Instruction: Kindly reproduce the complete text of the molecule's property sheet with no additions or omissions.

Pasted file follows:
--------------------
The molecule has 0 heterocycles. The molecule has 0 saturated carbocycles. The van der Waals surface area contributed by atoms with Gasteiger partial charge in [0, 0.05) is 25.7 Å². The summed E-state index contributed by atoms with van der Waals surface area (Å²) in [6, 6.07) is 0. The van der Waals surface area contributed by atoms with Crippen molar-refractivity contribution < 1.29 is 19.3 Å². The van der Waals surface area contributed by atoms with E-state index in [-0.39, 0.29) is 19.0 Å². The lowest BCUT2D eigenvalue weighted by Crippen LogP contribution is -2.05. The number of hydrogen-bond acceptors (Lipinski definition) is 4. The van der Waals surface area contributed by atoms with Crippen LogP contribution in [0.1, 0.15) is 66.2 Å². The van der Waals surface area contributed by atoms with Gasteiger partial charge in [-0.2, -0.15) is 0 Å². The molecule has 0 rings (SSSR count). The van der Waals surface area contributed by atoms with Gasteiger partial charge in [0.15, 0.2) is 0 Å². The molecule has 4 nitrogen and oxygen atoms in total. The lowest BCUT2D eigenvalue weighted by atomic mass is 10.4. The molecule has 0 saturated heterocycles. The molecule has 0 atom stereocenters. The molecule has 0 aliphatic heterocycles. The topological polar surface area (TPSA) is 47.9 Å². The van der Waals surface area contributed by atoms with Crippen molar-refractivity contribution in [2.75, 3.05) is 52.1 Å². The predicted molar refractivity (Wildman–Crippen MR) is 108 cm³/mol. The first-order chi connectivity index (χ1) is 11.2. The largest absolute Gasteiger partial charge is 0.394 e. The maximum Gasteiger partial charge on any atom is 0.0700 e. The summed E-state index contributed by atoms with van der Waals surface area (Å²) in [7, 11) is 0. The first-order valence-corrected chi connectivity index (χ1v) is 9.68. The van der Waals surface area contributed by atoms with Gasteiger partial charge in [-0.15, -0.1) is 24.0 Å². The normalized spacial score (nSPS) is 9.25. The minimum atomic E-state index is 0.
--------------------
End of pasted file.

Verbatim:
The molecule has 0 heterocycles. The molecule has 0 saturated carbocycles. The van der Waals surface area contributed by atoms with Gasteiger partial charge in [0, 0.05) is 25.7 Å². The summed E-state index contributed by atoms with van der Waals surface area (Å²) in [6, 6.07) is 0. The van der Waals surface area contributed by atoms with Crippen molar-refractivity contribution < 1.29 is 19.3 Å². The van der Waals surface area contributed by atoms with E-state index in [-0.39, 0.29) is 19.0 Å². The lowest BCUT2D eigenvalue weighted by Crippen LogP contribution is -2.05. The number of hydrogen-bond acceptors (Lipinski definition) is 4. The van der Waals surface area contributed by atoms with Crippen LogP contribution in [0.1, 0.15) is 66.2 Å². The van der Waals surface area contributed by atoms with Gasteiger partial charge in [-0.2, -0.15) is 0 Å². The molecule has 0 rings (SSSR count). The van der Waals surface area contributed by atoms with Gasteiger partial charge in [0.15, 0.2) is 0 Å². The molecule has 4 nitrogen and oxygen atoms in total. The lowest BCUT2D eigenvalue weighted by atomic mass is 10.4. The molecule has 0 saturated heterocycles. The molecule has 0 atom stereocenters. The molecule has 0 aliphatic heterocycles. The topological polar surface area (TPSA) is 47.9 Å². The van der Waals surface area contributed by atoms with Crippen molar-refractivity contribution in [2.75, 3.05) is 52.1 Å². The predicted molar refractivity (Wildman–Crippen MR) is 108 cm³/mol. The first-order chi connectivity index (χ1) is 11.2. The largest absolute Gasteiger partial charge is 0.394 e. The maximum Gasteiger partial charge on any atom is 0.0700 e. The summed E-state index contributed by atoms with van der Waals surface area (Å²) in [7, 11) is 0. The first-order valence-corrected chi connectivity index (χ1v) is 9.68. The van der Waals surface area contributed by atoms with Gasteiger partial charge in [-0.15, -0.1) is 24.0 Å². The normalized spacial score (nSPS) is 9.25. The minimum atomic E-state index is 0.